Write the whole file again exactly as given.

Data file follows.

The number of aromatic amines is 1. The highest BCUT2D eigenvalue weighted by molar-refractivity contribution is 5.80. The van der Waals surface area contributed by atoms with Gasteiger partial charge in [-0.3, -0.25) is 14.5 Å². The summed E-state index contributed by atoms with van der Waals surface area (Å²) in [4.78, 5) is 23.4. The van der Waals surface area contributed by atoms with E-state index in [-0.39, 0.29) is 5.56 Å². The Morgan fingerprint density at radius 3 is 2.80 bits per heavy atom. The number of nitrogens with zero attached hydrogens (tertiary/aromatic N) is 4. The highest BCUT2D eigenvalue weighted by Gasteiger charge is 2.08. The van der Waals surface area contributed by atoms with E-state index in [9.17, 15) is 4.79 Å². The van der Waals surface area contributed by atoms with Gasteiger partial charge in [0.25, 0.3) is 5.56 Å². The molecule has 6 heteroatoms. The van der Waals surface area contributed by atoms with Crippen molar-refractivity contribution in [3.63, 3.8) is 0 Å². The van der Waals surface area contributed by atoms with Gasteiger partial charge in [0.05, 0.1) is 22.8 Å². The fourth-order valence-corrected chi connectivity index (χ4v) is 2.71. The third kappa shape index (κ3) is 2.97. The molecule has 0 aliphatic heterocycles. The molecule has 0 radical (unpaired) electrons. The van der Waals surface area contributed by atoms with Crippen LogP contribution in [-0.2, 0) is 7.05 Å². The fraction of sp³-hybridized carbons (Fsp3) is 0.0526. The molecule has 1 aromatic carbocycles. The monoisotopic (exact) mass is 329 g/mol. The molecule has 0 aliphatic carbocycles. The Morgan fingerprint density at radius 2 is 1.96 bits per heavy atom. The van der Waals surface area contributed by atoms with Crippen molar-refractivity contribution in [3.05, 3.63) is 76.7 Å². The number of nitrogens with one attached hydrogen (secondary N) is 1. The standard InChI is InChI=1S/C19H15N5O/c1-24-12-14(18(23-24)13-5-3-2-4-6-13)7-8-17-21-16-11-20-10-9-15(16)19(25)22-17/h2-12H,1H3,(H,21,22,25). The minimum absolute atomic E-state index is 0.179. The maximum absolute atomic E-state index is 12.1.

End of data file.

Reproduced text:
The number of aromatic amines is 1. The highest BCUT2D eigenvalue weighted by molar-refractivity contribution is 5.80. The van der Waals surface area contributed by atoms with Gasteiger partial charge in [-0.3, -0.25) is 14.5 Å². The summed E-state index contributed by atoms with van der Waals surface area (Å²) in [4.78, 5) is 23.4. The van der Waals surface area contributed by atoms with E-state index in [-0.39, 0.29) is 5.56 Å². The Morgan fingerprint density at radius 3 is 2.80 bits per heavy atom. The number of nitrogens with zero attached hydrogens (tertiary/aromatic N) is 4. The highest BCUT2D eigenvalue weighted by Gasteiger charge is 2.08. The van der Waals surface area contributed by atoms with E-state index in [9.17, 15) is 4.79 Å². The van der Waals surface area contributed by atoms with Gasteiger partial charge in [0.25, 0.3) is 5.56 Å². The molecule has 6 heteroatoms. The van der Waals surface area contributed by atoms with Crippen molar-refractivity contribution in [3.63, 3.8) is 0 Å². The van der Waals surface area contributed by atoms with Gasteiger partial charge in [0.05, 0.1) is 22.8 Å². The fourth-order valence-corrected chi connectivity index (χ4v) is 2.71. The third kappa shape index (κ3) is 2.97. The molecule has 0 aliphatic heterocycles. The molecule has 0 radical (unpaired) electrons. The van der Waals surface area contributed by atoms with Crippen LogP contribution in [-0.2, 0) is 7.05 Å². The fraction of sp³-hybridized carbons (Fsp3) is 0.0526. The molecule has 1 aromatic carbocycles. The monoisotopic (exact) mass is 329 g/mol. The molecule has 0 aliphatic carbocycles. The Morgan fingerprint density at radius 2 is 1.96 bits per heavy atom. The van der Waals surface area contributed by atoms with Crippen molar-refractivity contribution in [3.05, 3.63) is 76.7 Å². The number of nitrogens with one attached hydrogen (secondary N) is 1. The standard InChI is InChI=1S/C19H15N5O/c1-24-12-14(18(23-24)13-5-3-2-4-6-13)7-8-17-21-16-11-20-10-9-15(16)19(25)22-17/h2-12H,1H3,(H,21,22,25). The minimum absolute atomic E-state index is 0.179. The maximum absolute atomic E-state index is 12.1.